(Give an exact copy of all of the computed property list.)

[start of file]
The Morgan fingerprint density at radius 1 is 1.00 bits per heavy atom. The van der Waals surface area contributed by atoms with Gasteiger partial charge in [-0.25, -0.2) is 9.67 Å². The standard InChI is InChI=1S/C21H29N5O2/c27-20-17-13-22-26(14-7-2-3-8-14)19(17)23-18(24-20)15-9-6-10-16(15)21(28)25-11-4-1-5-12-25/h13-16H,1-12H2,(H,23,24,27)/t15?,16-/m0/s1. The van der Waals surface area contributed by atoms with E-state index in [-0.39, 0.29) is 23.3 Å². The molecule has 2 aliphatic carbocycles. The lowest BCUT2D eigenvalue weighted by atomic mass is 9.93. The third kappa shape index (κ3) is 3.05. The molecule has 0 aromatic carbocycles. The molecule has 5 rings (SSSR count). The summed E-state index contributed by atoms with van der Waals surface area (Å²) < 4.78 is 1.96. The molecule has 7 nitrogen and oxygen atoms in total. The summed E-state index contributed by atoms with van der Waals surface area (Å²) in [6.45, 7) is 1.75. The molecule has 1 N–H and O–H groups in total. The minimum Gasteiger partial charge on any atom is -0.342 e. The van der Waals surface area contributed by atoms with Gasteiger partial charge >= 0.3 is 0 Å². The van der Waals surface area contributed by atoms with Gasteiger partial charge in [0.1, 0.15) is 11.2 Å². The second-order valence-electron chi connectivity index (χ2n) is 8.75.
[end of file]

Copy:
The Morgan fingerprint density at radius 1 is 1.00 bits per heavy atom. The van der Waals surface area contributed by atoms with Gasteiger partial charge in [-0.25, -0.2) is 9.67 Å². The standard InChI is InChI=1S/C21H29N5O2/c27-20-17-13-22-26(14-7-2-3-8-14)19(17)23-18(24-20)15-9-6-10-16(15)21(28)25-11-4-1-5-12-25/h13-16H,1-12H2,(H,23,24,27)/t15?,16-/m0/s1. The van der Waals surface area contributed by atoms with E-state index in [-0.39, 0.29) is 23.3 Å². The molecule has 2 aliphatic carbocycles. The lowest BCUT2D eigenvalue weighted by atomic mass is 9.93. The third kappa shape index (κ3) is 3.05. The molecule has 0 aromatic carbocycles. The molecule has 5 rings (SSSR count). The summed E-state index contributed by atoms with van der Waals surface area (Å²) < 4.78 is 1.96. The molecule has 7 nitrogen and oxygen atoms in total. The summed E-state index contributed by atoms with van der Waals surface area (Å²) in [6.45, 7) is 1.75. The molecule has 1 N–H and O–H groups in total. The minimum Gasteiger partial charge on any atom is -0.342 e. The van der Waals surface area contributed by atoms with Gasteiger partial charge >= 0.3 is 0 Å². The van der Waals surface area contributed by atoms with Gasteiger partial charge in [0.1, 0.15) is 11.2 Å². The second-order valence-electron chi connectivity index (χ2n) is 8.75.